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Good, Clean Muppet Style Fun – A review of Muppets Most Wanted

Updated on March 29, 2014
Ty Burrell and Sam the Eagle face off over the sizes of their respective badges in Muppets Most Wanted, the latest caper featuring the creation of the late Jim Henson
Ty Burrell and Sam the Eagle face off over the sizes of their respective badges in Muppets Most Wanted, the latest caper featuring the creation of the late Jim Henson

Title: Muppets Most Wanted

Production Company: Walt Disney Pictures

Run Time: 109 minutes

Rated: PG

Director: James Bobin

Stars: Steve Whitmire, Eric Jacobsen, Dave Goelz, Tina Fey, Ty Burrell, Ricky Gervais and a whole slew of recognizable Hollywood faces just itching for a Muppet Movie cameo

5 stars for Muppets Most Wanted

Summary: The Muppets still have it, even though Jim Henson and Frank Oz are noticeably absent. The fun, though, remains and this film reminds us of the continued greatness of Henson’s genius and the family friendly franchise he created..

Jim Henson died much too young, but he left behind a legacy that will continue to entertain families and children for decades to come.

Three years ago, Disney Studios revived the Muppet story with a tale designed to reintroduce movie audiences to the characters and situations that kept television audiences in stitches for years.

Kermit the Frog, always the optimist even in uncertainty, leads his band of merry sock puppets on their adventures both big and small screen. Each of his tagalongs have their own eccentricities and appeals that audiences both know and love.

Like Fozzie Bear, who can’t tell a decent joke to save his fur. Or Miss Piggy, whose perennial lust for all things frog constantly cause her to pursue Kermy despite his abject rejections of her advances. Or Gonzo, whose perennial quest to outdanger himself and his companions will one day lead to his beak being permanently covered by an inflexible cast.

Of course the other appeal to the movies and shows were the unending line of Hollywood A-listers who often solicited invitations to appear as guests in the ongoing adventures of the felt, fur and fabric freewheeling funfests each go around.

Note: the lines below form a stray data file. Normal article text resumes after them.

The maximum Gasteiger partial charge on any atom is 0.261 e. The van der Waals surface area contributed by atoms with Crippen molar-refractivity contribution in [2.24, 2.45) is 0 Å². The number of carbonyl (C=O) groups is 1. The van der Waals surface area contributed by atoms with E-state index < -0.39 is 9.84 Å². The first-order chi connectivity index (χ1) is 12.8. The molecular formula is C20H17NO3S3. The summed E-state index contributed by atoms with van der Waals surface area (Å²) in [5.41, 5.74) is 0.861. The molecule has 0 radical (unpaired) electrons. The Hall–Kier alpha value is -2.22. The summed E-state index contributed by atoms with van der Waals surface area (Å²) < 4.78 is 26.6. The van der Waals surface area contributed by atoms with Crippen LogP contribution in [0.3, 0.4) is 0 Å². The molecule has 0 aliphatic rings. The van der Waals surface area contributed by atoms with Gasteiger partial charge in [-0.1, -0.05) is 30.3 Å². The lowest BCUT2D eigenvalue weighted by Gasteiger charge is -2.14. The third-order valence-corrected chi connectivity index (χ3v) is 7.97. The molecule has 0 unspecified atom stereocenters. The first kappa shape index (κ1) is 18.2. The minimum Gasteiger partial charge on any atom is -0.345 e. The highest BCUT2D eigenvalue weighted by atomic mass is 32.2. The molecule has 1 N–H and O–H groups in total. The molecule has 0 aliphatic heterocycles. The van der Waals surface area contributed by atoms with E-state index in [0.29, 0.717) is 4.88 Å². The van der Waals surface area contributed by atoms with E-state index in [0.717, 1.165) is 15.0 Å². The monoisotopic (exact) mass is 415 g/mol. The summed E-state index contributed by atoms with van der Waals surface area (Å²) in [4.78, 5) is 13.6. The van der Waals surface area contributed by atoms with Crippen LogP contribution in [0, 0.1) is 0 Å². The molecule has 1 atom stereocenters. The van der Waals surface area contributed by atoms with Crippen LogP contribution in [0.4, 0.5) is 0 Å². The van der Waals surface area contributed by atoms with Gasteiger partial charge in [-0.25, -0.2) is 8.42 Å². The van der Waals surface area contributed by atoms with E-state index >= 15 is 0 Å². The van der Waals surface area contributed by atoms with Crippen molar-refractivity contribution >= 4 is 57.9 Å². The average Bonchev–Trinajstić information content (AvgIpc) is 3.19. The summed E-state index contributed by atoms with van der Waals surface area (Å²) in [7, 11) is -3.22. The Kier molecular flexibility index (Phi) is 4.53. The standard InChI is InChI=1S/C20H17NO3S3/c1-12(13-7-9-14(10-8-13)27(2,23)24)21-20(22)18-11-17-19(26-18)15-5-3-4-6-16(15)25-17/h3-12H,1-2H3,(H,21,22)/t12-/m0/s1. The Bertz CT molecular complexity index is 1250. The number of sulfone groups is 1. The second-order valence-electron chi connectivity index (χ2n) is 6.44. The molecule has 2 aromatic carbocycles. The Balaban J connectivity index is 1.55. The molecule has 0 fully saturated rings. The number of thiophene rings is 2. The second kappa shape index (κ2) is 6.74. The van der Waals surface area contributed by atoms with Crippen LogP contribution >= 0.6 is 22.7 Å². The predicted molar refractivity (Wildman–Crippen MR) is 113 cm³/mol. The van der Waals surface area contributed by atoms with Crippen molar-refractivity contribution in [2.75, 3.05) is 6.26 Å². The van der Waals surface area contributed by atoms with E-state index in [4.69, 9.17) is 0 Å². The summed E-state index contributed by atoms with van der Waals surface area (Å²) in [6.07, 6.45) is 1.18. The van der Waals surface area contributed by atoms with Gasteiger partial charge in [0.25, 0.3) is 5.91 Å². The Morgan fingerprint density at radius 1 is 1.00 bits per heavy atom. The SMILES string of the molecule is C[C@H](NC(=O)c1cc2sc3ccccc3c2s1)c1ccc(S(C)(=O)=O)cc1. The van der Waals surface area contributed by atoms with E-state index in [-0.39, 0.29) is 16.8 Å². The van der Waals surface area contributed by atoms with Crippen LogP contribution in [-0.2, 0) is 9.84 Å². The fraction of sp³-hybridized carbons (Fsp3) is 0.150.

And this installment is no different. Here, Kermit finds himself in a Russian Gulag after he is unwittingly replaced by evil Constantine, a criminal mastermind who bears a striking resemblance to our frog footed entertainer. The only distinguishing difference is a mole strategically affixed to the infernal amphibian’s right cheek.

Guarding our favorite frog is none other than 30 Rock’s Tina Fey as a Russian bent on ensuring decent entertainment for her staff on an upcoming revue night. Of course Kermit is the perfect guest prisoner who can whip our performing felons (including Ray Liotta and Danny Trejo, among others) into shape.

Meanwhile Constantine and foil Ricky Gervais as Dominick Badguy (properly pronounced Badgee – it’s French and means “Good Man”) are planning a series of heists that will solidify the felonious frog’s reputation as the number one criminal in the world.

The only way to do that, though, is to commit the ensemble to a world tour that’s destined to start in Europe where all the necessary items are concealed.

Meanwhile, Ty Burrell and Sam the Eagle are in pursuit of evil Constantine. But first they must get over their mutual obsession with badge envy. They could take advice from yet another muppet character from a completely different franchise – “Size Matters Not!”

In this day and age, very little entertainment in the form of comedy makes its way onto the big screen unless it’s either animated or obnoxiously offensive (Take that, Adam Sandler and Will Ferrell!). Finally, though, we have here a wholesome family film that transcends the animation genre with familiar characters and stars who are just here to entertain us.

Even though the voice actors are different, the characters they play have remained steadfast throughout the years. The Muppets remain true the image perfected by Henson’s character workshop and he would most definitely be proud of just how far they’ve come.

It’s not a perfect movie, but it is absolutely a fun way to spend an hour or two with friendly familiar faces. I, for one, will never tire of the Muppets or their actions, no matter how far fetched or preposterous they may become. (Just how did that train really get from Hollywood to Europe anyway?)

If more comedy films learned from the Muppets, the big screen would be a much more inviting place to visit. I give Muppets Most Wanted 4-1/2 out of 5 stars.

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